Last month, China enacted its first Charity Law. The National People’s Congress voted 2,636 to 131 in favor of a law which begins the process of creating a pathway for civil society organizations in China to become legal persons registered with the government so they can raise funds and carry on charitable activities.
Days earlier, it was my privilege to be in Beijing at a private dinner as the only foreign guest of a small group of legal experts who have worked on this law since it was proposed in 2005. I have made approximately 50 trips to China since 2005, meeting with the drafting committee at the Ministry of Civil Affairs and other experts. From a government recognition perspective, the high point of my participation in this process was having Vice Minister Dou Yupei come to a working meeting and accord me the high honour of calling me the Norman Bethune of China’s charity law.
Actually, I had been involved in China’s charity law much longer than anyone in the room that day. In January of 1990, I had been hired by the Ministry of Civil Affairs (using Ford Foundation funding) to travel to Beijing and consult on an earlier attempt to pass such a law. Although I made multiple trips to China in the following few years, that attempt was abandoned and not picked up again until 2005.
When I read the law, I find that I am pleased more by what is missing than what is included. Earlier versions had provisions which constrained charities and were more intrusive in regulating and monitoring their activities. It was a struggle to have these provisions removed and, in the end, some remain which restrict independence and flexibility.
The greatest challenge for this law is for its concepts and values to be “rooted in Chinese soil”. In my opinion, simply importing legal words and concepts from Canada would lead the average Chinese person to consider it a foreign construct. If it is truly to succeed in promoting giving and championing charitable activities, local people must embrace it as a Chinese creation. The tension between creating a law which met international standards and appealed to foreign donors and one which reflected the mores of ordinary people in contemporary China was a constant theme of my meetings with Chinese officials. Ironically, I was often the one arguing for sensitivity to local conditions while the bureaucrats pushed for a law which would receive at least an A- in a charity exam at Harvard Law School.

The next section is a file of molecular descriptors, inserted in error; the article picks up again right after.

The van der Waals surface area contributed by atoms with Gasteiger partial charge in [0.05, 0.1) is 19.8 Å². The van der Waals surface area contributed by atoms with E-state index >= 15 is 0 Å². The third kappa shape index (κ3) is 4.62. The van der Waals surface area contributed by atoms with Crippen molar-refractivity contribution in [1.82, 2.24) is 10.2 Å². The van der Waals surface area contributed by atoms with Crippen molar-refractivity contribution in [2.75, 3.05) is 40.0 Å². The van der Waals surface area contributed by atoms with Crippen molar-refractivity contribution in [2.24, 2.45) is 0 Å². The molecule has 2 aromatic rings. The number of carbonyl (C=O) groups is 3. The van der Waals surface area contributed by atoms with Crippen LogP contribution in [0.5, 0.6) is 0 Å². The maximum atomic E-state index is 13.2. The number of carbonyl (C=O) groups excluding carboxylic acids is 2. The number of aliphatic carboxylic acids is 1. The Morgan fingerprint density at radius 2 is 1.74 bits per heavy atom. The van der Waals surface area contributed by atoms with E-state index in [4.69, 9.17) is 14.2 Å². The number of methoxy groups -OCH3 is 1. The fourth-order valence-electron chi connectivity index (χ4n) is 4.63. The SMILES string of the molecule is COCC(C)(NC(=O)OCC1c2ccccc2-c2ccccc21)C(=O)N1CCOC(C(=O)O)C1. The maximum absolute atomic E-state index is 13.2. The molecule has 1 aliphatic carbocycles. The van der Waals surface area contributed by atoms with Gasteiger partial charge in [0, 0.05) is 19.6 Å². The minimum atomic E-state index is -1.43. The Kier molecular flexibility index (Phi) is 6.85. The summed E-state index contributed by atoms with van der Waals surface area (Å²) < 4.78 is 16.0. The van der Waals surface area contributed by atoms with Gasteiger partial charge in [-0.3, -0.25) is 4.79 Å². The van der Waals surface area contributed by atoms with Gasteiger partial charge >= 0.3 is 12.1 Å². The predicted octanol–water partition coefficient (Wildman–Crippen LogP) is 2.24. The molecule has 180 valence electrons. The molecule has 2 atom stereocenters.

The drafting of the charity law in China has been my most prolonged involvement in advising on charity law in Communist countries such as Russia, Vietnam, Poland, Hungary, Slovakia and Czech Republic etc. The process of thinking through social policy and legal principles in an entirely foreign social and political environment with no recourse to religious traditions such as Christianity, Judaism or Islam to inform values and giving is a very challenging exercise. When one focuses on the evolution of the common law of charity from a historical and societal perspective, one learns how much Biblical teaching on ameliorating the suffering of the poor as well as teaching on tithing and giving has shaped our law.
One of my fondest memories is early in the process getting deep in the weeds describing “pious causes”, pre-Tudor monasteries providing healthcare and education, chantry endowments and the funding provided by tithes, firstfruits and both obligatory and voluntary giving. After awhile, the head of the drafting committee interrupted me to say, with a big smile, “Blake, China is not going to introduce freedom of religion just so that it can jumpstart charity and giving”.
The Chinese government feels safe with Confucianism because of its emphasis on social harmony and secular humanism; but it has no philanthropic tradition. Buddhism’s philanthropic tradition does not have the power of the Abrahamic religions; and is politically problematic if the path leads to the teach of Tibet’s 14th Dalai Lama. It would be extremely unwise to even mention Falun Gong.
This process has also given me a profoundly deeper understanding of the law. Thinking through the concept of “public benefit” and policy issues with a sensitivity to the political environment and potential for social unrest from activists is different than the same exercise in China. (Although, the Chinese did love CRA’s program of attacking environmental and other charities in its “political activities” audits.) Operating in a civil law rather than a common law country provided another challenge.
I suggested to the Chinese that, since the law was now passed, my advice was no longer needed. They immediately said that implementation of the law was more important than the mere drafting of it and asked me to continue consulting with them. I look forward to what I will continue to learn as this process evolves.